Minnesota and Wisconsin, as a wild and scenic river.
Many of Nelson's ideas were visionary. He fought a long battle to ban
hard detergents containing phosphorous, and was the first member of
Congress to propose a ban on the pesticide DDT, which took years to
accomplish. He once proposed a ban on the internal combustion engine
as an amendment to the Clean Air Act, to get the automobile industry's
attention, and sponsored a constitutional amendment to guarantee
citizens a right to a clean environment.
Nelson established himself as a conservationist, as environmentalists
were then called, as Wisconsin governor, winning passage of a landmark
program to acquire and preserve open space and recreational land. The
$50-million program passed in 1961 was funded by a one-cent per
package tax on cigarettes and became a model for other states. The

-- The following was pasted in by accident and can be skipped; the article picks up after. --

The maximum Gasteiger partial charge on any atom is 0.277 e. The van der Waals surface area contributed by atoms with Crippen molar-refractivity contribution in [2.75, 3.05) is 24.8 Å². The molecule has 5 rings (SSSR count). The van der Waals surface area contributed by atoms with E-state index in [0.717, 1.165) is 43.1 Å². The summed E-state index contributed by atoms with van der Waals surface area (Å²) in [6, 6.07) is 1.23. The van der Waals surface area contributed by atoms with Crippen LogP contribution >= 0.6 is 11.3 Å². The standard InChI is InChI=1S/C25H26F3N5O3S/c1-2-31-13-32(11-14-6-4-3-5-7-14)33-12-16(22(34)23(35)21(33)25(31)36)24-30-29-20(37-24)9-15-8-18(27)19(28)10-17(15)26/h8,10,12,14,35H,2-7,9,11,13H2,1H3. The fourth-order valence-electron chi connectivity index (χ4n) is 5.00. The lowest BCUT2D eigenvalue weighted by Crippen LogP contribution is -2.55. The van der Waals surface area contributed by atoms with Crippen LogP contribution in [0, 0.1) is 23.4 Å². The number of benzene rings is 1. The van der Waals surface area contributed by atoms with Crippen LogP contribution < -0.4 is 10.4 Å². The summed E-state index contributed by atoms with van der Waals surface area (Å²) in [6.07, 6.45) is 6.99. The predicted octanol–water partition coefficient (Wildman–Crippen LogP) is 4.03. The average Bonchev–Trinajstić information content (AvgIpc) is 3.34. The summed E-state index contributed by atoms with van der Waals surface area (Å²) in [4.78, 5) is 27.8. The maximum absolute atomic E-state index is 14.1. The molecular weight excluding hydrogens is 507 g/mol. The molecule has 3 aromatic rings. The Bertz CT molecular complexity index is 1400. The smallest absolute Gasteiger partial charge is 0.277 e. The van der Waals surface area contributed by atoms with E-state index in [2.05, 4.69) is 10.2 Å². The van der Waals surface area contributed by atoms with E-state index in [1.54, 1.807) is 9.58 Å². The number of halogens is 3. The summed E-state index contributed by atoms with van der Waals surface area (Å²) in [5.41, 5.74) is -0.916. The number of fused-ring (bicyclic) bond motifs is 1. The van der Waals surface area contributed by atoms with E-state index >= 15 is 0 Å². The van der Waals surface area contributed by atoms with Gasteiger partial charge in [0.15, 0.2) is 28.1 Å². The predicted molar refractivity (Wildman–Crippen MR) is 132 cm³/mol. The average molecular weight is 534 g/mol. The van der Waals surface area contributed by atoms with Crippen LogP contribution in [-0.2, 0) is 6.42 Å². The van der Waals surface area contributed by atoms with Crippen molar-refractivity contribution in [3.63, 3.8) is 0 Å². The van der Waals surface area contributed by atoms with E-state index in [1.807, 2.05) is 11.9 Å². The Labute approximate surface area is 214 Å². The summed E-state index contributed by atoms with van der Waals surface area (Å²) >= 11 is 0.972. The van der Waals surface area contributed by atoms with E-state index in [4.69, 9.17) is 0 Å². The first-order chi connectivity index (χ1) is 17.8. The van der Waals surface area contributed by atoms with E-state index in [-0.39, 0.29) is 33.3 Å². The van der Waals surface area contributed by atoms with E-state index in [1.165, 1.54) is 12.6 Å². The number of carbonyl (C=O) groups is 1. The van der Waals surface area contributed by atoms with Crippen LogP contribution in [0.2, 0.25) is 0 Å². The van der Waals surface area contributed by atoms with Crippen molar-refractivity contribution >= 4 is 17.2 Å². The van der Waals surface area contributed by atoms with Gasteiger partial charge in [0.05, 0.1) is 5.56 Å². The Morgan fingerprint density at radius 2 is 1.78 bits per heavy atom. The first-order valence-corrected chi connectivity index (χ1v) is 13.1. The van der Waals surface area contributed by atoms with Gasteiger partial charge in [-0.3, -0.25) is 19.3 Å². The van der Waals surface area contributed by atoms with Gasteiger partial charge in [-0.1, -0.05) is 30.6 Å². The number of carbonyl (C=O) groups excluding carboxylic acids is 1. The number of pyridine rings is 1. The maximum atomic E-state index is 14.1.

program continues today as the Knowles-Nelson Stewardship Program.
Nelson's goal as a U.S. Senator was to elevate environmental issues
and make them a permanent part of the nation's political agenda.
He persuaded President John F. Kennedy to make a national tour to
discuss conservation in 1963, hoping that would ignite a response.
When that brought disappointing results, Nelson continued to press the
issue and in 1969 hit upon the idea of holding a national teach-in on
college campuses on environmental issues, modeled on teach-ins against
the Vietnam War.
On the first Earth Day in 1970, twenty million Americans 10 per cent
of the population participated in a wide range of activities
promoting a cleaner Earth.
Earth Day has since grown into an international event, observed in
schools and by organizations on April 22 each year. In 2000, an
estimated 500 million people took part in Earth Day activities in 174
countries. This year, 80% of the schools in the U.S. held Earth Day
activities, organizers said.
Although best known for his environmental work, Nelson also was a key
player in the Senate on consumer protection, civil rights, poverty,
and civil liberties issues. Nelson took on the tire industry on safety
issues, and held 10 years of subcommittee hearings that spotlighted
abuses and problems in the pharmaceutical industry.
He was one of the earliest opponents of the Vietnam War, and drafted